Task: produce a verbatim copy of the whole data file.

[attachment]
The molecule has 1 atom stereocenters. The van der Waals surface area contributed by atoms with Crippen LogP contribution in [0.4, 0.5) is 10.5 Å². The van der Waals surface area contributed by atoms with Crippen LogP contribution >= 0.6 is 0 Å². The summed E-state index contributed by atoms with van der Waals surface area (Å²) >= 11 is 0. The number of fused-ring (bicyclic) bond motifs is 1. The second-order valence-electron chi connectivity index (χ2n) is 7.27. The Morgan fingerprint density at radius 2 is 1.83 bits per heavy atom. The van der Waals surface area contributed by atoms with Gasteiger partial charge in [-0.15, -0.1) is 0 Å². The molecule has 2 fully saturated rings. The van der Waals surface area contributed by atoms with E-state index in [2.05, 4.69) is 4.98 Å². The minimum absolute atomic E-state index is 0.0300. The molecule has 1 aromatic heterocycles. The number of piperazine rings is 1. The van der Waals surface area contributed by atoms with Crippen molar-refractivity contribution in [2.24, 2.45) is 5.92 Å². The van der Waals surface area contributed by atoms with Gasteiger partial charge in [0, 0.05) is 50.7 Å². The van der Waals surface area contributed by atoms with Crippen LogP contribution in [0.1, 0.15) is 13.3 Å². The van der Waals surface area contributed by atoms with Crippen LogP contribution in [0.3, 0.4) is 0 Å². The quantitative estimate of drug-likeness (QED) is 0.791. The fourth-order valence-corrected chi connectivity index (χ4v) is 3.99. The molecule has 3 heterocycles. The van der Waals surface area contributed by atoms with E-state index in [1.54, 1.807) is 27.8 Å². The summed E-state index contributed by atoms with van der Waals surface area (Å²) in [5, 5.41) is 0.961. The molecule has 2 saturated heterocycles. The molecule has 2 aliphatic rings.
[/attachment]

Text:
The molecule has 1 atom stereocenters. The van der Waals surface area contributed by atoms with Crippen LogP contribution in [0.4, 0.5) is 10.5 Å². The van der Waals surface area contributed by atoms with Crippen LogP contribution >= 0.6 is 0 Å². The summed E-state index contributed by atoms with van der Waals surface area (Å²) >= 11 is 0. The number of fused-ring (bicyclic) bond motifs is 1. The second-order valence-electron chi connectivity index (χ2n) is 7.27. The Morgan fingerprint density at radius 2 is 1.83 bits per heavy atom. The van der Waals surface area contributed by atoms with Gasteiger partial charge in [-0.15, -0.1) is 0 Å². The molecule has 2 fully saturated rings. The van der Waals surface area contributed by atoms with E-state index in [2.05, 4.69) is 4.98 Å². The minimum absolute atomic E-state index is 0.0300. The molecule has 1 aromatic heterocycles. The number of piperazine rings is 1. The van der Waals surface area contributed by atoms with Crippen molar-refractivity contribution in [2.24, 2.45) is 5.92 Å². The van der Waals surface area contributed by atoms with Gasteiger partial charge in [0, 0.05) is 50.7 Å². The van der Waals surface area contributed by atoms with Crippen LogP contribution in [0.1, 0.15) is 13.3 Å². The van der Waals surface area contributed by atoms with Crippen LogP contribution in [0.3, 0.4) is 0 Å². The quantitative estimate of drug-likeness (QED) is 0.791. The fourth-order valence-corrected chi connectivity index (χ4v) is 3.99. The molecule has 3 heterocycles. The van der Waals surface area contributed by atoms with E-state index in [1.54, 1.807) is 27.8 Å². The summed E-state index contributed by atoms with van der Waals surface area (Å²) in [5, 5.41) is 0.961. The molecule has 2 saturated heterocycles. The molecule has 2 aliphatic rings.